Do You Sometimes Suffer From “OTD?” I sure do and so do most of my clients—those bright, accomplished professionals, executives, and leaders who look like they have it all together. Even the most focused and grounded high achievers get sucked into today’s perfect storm of unremitting urgency and unhealthy expectations. Their sharp, but overworked, minds wind up circling in self-doubt or stuck on the simplest decisions… the result OTD: Over Thinking Disorder*.
You know the feeling. You’re tired, overwhelmed, or emotionally triggered or spent, and your inner critic just takes over the mic in your head to repeat old stories, rework past choices, or replay, “the problem with that” track until you’d like to pull the plug on thinking. Try as you may, you are unable to calm your mind. Unfortunately, attempting to go to sleep might not even pull that plug. (3 am OTD is the worst—too tired to think straight, too stuck in overdrive to sleep!)
These thought tracks tend to play off a common theme: somehow you are “not enough” or don’t have enough to deal with the challenge or decision in front of you. The shame trigger is pulled, and you feel powerless to come to any “aha!” or simply take back control of your own thoughts and calm your mind. F.R.U.S.T.R.A.T.I.N.G.!!! And it’s not like you are dumb—you know there’s a better way to use your precious brainpower, especially if your brain is supposed to be sleeping, relaxing, or playing!
As a coach, I hear a lot of thought circles before my clients drop down into their wisdom and find the clarity they need. It’s helpful to look at why you are stuck by asking yourself some questions.
Are my brakes working?
The number one reason I see my clients (ok… or myself!) fall into is OTD is a brain with a “brake” problem. Your frontal lobe (the executive center of your brain) is supposed to apply the brakes to non-productive, worrisome thinking. But when it is tired, hungry, thirsty, lonely, or sad, it just doesn’t do that well. You’ve seen your children melt down when they are hungry or tired. You have that same brain, and while it has learned some self-control, it is still not capable of full mental and emotional regulation unless it has fuel and rest.
- HALT(T) check in: Am I Hungry, Angry, Lonely, Tired, or Thirsty. (I added thirsty to the AA acronym because even minimal dehydration reduces cognitive function and mood regulation.) Before you can calm your mind, explore these basic needs and do a full-body scan to see what you need to attend to first.
Have I been hijacked?
This is also frontal lobe fail, but for a different reason. Whenever your brilliant brain senses danger, it sends the frontal lobe “off-line” to deal with the “threat.” (It actually directs the blood from your frontal lobe to your legs so you can run. Less blood = less effective.)
Safety is your brain’s first job, one that trumps all other functions, like keeping your perspective or constructive thought. This hijacking can occur whenever your stress load adds up in volume (the proverbial “death by a 1000 paper cuts”), or you are dealing with a “biggie”.
- Breathe!!! Take few long slow deep breaths, lingering on the exhale, and ask yourself, “What is my current stress level?” Keep breathing slowly and see if you can lower your body’s stress response. This will help ramp up your brainpower to deal. (Want some breathwork guidance?)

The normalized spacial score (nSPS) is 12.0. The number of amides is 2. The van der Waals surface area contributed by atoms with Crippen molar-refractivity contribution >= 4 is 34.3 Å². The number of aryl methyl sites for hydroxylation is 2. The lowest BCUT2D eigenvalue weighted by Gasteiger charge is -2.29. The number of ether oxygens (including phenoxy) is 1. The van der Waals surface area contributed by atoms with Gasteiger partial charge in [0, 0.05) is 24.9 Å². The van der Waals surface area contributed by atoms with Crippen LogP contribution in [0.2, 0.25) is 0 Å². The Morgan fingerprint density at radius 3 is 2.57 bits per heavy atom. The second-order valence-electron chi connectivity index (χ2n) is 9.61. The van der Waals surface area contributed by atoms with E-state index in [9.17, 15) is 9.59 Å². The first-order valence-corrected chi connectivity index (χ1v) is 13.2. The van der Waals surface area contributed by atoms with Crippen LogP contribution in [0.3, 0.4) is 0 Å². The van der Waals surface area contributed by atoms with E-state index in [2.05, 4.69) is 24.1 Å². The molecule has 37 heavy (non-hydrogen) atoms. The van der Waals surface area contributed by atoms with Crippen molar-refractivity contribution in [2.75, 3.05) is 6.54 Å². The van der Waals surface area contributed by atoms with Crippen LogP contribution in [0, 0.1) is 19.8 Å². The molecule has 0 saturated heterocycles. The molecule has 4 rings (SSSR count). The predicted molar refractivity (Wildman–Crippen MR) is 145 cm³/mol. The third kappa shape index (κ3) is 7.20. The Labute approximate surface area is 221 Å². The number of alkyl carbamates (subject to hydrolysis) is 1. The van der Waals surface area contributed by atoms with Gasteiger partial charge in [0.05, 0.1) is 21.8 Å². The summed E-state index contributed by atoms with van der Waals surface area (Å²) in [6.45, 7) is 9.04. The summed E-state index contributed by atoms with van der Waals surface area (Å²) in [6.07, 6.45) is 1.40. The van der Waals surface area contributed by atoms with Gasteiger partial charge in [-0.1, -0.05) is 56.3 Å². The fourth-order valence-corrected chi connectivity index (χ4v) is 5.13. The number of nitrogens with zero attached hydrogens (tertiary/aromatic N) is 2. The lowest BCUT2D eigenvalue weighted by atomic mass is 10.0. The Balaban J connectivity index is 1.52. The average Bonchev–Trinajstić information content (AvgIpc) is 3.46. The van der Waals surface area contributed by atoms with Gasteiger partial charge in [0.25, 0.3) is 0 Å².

- Ask the 4 Questions© to get clear about your stress and what you need now. Getting clear will build your coping confidence and help power up your brakes.
- What is the real data?
- What story or assumptions am I adding?
- What do I need now?
- Who do I want to be?
Am I in quicksand?
Everyone has his/her own emotional quicksand areas. In hindsight, you probably know some of yours. These are places where you’ve stepped, been pulled, or pushed that triggered strong emotional reactions, despite your best efforts to be “rational.”
But in the moment, or when you are worn down – physically, emotionally, or mentally – that self-awareness (another frontal lobe function) is MIA. So this frontal lobe fail often occurs subconsciously—you are on edge about something else and it affects your ability to think clearly about what’s in front of you. Your emotions have a far stronger hook on your mind than a cognitive challenge. And you can’t just “stuff” emotions. I cannot tell you how often in coaching conversations, when we drill down under the surface of “stuck”, we find an emotional trigger has been fired. So how do you climb out?
- Breathe! Again?…yes…. This powers up your brain!
- Notice how emotionally charged you feel. Put a hand down on your heart or gut and breathe deeply again.
- Ask, “What is being tapped deep down under my swirling head?” Are you feeling vulnerable, betrayed, scared, or angry? Why? Is it an old pattern, not necessarily needed here? Honor the feeling with a little self-compassion, and then get strong.
- Decide how you would like to be in this situation. Is there another conversation you need to have with someone or yourself? This is taking back control.
OTD, like many automatic patterns, is a great metric, asking you to check in and see how you are really doing. What do you need? How can you more proactively get it? So next time you really need to calm your mind, HALT(T), breathe, and get curious, and never, ever hesitate to seek some support! It is so much easier to get clear in conversation with someone else!
If you would like help conquering your OTD and lowering your stress … please call or email me today!
*Totally made that up and hope it means nothing bad to anyone! I get so tired of hearing people spew acronyms, I thought I’d take the offensive and create my own! And my apologies to Doctors of Occupational Therapy, the offices of technology development, and those of you going Out The Door!